STOCKHOLM - It had been a long 48 hours -- or 72 hours or 96. It was hard to tell, exactly, given how many time zones Matt Duchene had been in since he slipped off the ice Sunday night in the middle of the Colorado Avalanche's game against the New York Islanders, and before that.
He had been in Denver on Friday, Philadelphia on Saturday, New York on Sunday, Ottawa on Monday before arriving in Stockholm with his new Ottawa Senators teammates on Monday night. That's five cities in three countries in three time zones -- plus the small matter of the trade.
It would have been understandable if Duchene's head was spinning when he stepped on the ice Tuesday at Ericsson Globe for the first practice with his new team. Instead, he looked excited, happy, ready to get going on the next phase of a career that has been in limbo since he asked Avalanche general manager Joe Sakic for a trade last season.
There were some things that were in short supply for Duchene.
"Sleep and food," he said. "I would have forgotten to eat actually when I was flying to Ottawa after the game, [except] when I was in LaGuardia (airport) flying out they had a little sit-down [restaurant]. Oh, I haven't eaten. I forgot. So I sat down and had a meal there.
"My stomach just -- I've had butterflies and things like that. Comes with the territory."
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Duchene said he didn't fall asleep that night until 3 a.m., then was up at 7:45 a.m. on Monday ahead of the flight to Sweden for the 2017 SAP NHL Global Series, which will have Duchene face off against his former team on Friday (2 p.m. ET; NHLN-US, ALT, TSN5, RDS, NHL.TV) and Saturday (1 p.m. ET; NHLN-US, SN, RDS, ALT, NHL.TV).
"Obviously it's going to be weird playing against my old team back-to-back, but I think getting it done right away I think it's a good thing. You don't really have time to overthink it. It's going to be weird playing against the guys, I have a lot of friends over there. It's going to be fun, though."
Before that, though, there's work to be done.
The Senators need to figure out how they're going to integrate Duchene into their lines and their lineup, with coach Guy Boucher placing him between Zack Smith and Mike Hoffman during practice Tuesday.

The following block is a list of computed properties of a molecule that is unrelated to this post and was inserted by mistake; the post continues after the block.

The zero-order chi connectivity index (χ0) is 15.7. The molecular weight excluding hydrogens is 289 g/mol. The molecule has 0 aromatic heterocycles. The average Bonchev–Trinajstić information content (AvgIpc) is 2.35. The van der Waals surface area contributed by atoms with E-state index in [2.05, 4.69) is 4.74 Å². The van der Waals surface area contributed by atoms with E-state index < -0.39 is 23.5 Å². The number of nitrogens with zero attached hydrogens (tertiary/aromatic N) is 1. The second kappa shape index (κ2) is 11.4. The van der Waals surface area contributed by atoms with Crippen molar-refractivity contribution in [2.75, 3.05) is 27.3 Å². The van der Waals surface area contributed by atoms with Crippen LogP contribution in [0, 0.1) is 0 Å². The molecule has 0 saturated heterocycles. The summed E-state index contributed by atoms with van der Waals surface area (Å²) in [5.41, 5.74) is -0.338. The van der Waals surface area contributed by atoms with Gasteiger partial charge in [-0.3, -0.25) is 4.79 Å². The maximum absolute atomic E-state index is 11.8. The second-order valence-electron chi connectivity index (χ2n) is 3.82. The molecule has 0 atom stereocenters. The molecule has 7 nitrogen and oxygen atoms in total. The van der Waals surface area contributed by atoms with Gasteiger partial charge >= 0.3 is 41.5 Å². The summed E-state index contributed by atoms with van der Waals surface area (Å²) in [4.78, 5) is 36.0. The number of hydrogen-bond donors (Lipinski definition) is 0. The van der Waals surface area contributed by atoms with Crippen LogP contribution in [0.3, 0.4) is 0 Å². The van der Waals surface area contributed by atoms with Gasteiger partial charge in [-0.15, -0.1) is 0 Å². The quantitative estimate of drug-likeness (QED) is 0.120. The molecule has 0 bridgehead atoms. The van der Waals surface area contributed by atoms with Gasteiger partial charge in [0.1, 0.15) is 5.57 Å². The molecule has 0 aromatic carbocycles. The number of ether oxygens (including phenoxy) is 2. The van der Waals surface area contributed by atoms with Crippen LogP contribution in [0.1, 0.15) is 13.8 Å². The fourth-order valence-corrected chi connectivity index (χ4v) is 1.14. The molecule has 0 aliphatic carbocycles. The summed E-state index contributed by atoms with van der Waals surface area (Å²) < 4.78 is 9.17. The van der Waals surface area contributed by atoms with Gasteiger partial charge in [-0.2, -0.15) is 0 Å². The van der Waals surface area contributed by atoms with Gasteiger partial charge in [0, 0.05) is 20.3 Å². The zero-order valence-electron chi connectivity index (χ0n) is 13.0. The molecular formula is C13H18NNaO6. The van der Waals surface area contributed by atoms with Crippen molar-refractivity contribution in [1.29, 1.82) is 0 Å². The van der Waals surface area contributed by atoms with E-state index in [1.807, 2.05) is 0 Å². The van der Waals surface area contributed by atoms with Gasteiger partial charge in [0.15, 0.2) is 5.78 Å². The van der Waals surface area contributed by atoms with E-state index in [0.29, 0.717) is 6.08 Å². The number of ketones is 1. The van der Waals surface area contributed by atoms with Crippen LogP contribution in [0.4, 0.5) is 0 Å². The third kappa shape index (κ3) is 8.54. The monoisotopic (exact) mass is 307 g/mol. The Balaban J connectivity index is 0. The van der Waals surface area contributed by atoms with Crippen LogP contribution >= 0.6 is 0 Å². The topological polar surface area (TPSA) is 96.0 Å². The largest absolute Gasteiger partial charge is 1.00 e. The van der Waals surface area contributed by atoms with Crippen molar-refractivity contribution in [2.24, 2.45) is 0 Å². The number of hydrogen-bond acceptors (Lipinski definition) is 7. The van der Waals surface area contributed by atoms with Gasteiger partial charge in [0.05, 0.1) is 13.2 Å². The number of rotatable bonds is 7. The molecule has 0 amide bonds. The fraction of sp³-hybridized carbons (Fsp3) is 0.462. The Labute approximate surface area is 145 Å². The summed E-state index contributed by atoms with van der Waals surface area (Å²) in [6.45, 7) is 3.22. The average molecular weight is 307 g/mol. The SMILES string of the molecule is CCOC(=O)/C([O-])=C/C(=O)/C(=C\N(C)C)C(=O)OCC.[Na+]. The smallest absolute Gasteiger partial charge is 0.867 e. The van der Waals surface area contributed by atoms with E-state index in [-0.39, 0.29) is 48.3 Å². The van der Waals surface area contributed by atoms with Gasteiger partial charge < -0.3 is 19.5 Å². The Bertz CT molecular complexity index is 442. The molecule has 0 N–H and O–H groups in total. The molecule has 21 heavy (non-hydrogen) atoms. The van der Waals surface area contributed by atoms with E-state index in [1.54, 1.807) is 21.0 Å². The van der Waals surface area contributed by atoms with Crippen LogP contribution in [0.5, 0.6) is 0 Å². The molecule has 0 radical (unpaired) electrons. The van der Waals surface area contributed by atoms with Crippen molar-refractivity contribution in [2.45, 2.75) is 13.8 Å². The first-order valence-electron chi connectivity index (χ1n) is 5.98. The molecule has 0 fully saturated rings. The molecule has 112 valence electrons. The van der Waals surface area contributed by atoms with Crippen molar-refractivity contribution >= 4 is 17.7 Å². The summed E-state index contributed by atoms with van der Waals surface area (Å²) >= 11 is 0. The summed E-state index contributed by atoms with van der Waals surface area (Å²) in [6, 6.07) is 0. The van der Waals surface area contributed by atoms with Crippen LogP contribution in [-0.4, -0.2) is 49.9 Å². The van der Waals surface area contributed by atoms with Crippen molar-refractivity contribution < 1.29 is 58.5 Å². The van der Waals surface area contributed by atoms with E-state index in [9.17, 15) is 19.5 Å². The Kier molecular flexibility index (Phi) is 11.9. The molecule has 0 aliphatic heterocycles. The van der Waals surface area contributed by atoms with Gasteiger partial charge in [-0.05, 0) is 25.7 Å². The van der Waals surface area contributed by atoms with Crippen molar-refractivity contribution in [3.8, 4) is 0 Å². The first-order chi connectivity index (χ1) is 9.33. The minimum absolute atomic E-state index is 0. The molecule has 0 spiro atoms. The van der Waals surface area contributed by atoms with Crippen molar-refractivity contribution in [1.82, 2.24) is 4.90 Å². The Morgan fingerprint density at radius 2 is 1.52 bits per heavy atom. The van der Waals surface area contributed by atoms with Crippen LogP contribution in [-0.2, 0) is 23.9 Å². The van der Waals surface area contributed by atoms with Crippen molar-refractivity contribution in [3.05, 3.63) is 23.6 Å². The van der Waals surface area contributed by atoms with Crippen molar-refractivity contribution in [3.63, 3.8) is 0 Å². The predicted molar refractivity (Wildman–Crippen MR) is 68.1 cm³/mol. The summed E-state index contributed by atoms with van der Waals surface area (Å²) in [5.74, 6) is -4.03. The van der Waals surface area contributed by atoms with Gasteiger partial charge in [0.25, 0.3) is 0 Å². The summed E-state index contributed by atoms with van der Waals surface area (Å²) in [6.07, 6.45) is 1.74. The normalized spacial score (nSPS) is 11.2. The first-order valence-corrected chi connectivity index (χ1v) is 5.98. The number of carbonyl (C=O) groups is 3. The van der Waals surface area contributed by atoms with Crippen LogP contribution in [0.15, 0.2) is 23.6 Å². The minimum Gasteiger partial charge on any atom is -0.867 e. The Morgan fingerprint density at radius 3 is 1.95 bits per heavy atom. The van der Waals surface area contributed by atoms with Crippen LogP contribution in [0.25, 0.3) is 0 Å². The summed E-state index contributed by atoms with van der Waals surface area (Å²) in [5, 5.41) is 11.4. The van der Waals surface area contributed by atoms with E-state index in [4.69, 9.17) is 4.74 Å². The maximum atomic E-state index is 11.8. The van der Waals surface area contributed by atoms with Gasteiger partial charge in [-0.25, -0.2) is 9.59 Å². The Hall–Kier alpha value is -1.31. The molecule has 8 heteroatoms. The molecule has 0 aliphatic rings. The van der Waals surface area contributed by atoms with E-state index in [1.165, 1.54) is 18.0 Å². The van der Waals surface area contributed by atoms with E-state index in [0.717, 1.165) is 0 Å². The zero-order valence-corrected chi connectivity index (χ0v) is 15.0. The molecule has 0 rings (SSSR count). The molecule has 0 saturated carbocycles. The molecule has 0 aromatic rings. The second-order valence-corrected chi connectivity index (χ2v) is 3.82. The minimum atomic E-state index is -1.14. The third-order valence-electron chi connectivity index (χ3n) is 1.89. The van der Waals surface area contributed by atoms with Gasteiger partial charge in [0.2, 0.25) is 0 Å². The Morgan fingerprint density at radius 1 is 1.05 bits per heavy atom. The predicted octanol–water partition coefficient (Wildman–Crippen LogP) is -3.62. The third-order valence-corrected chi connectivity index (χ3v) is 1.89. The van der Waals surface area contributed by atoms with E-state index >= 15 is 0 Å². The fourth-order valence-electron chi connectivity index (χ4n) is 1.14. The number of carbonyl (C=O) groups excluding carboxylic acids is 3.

"Obviously you want to surround a player like (Duchene) with the best players possible and (Hoffman) is a first-line guy, that's what he's become, and since [Derick] Brassard and [Mark] Stone are clicking so well, we don't want to touch that," Boucher said. "So we're hoping to be able to create another pair with (Duchene).
"Is it (Hoffman)? Is it Bobby Ryan? Is it [Ryan] Dzingel? We'll see as we move along, but the only way to do that is trying."
The idea, Boucher said, is to maximize Duchene's strengths, to make him fit.
"He's a fast guy, he needs fast guys with him," Boucher said. "His hands are unbelievable. His qualities down low at being able to twist the opponent and force himself in and attack those seams going inside, which is our identity and we want it to grow.
"I think that (Hoffman) being able to hide and loading up for that weapon that he's got, I think that could work, but if it doesn't -- I've seen it before -- it doesn't mean two good players click together. That's just a chemistry thing."
That means the lines remain a work in progress. But Boucher wants to give this a chance, to see if this might all work out, to strengthen the Senators as they push to improve upon last season, when they made it all the way to Game 7 of the Eastern Conference Final - which is exactly what Duchene wants.
"I'm the one coming in so I need to work to not disrupt them, that's kind of how I'm looking at it," Duchene said. "I know (Hoffman) is an unbelievable shooter, a guy who's capable of scoring a lot of goals. He's a guy that when he's open you want to get him the puck and let him shoot and (Smith) is one of those guys that he's a great power forward, goes to the net, has good hands, sees the ice well, heavy in the corners, a guy that creates room out there for you.
"For me, I'll work off of (Smith's) forecheck and try to find (Hoffman) in the slot, I guess. That kind of seems like our dynamic, so I think we can be a good line."
At least, one day in, he has a plan. So does Boucher.
"What we're trying to do is trying to make Duchene figure out our systems and the way we play and how we do things as fast as we can, at the same time trying to make him feel comfortable and hopefully on Friday his head's not too filled with things he needs to think about and just goes out there and plays," Boucher said.
That's what the Senators want him to do. It's what Duchene wants to do. Now, first, he just needs sleep and food and to let those butterflies calm down just a little bit as he gets set for his new life to begin.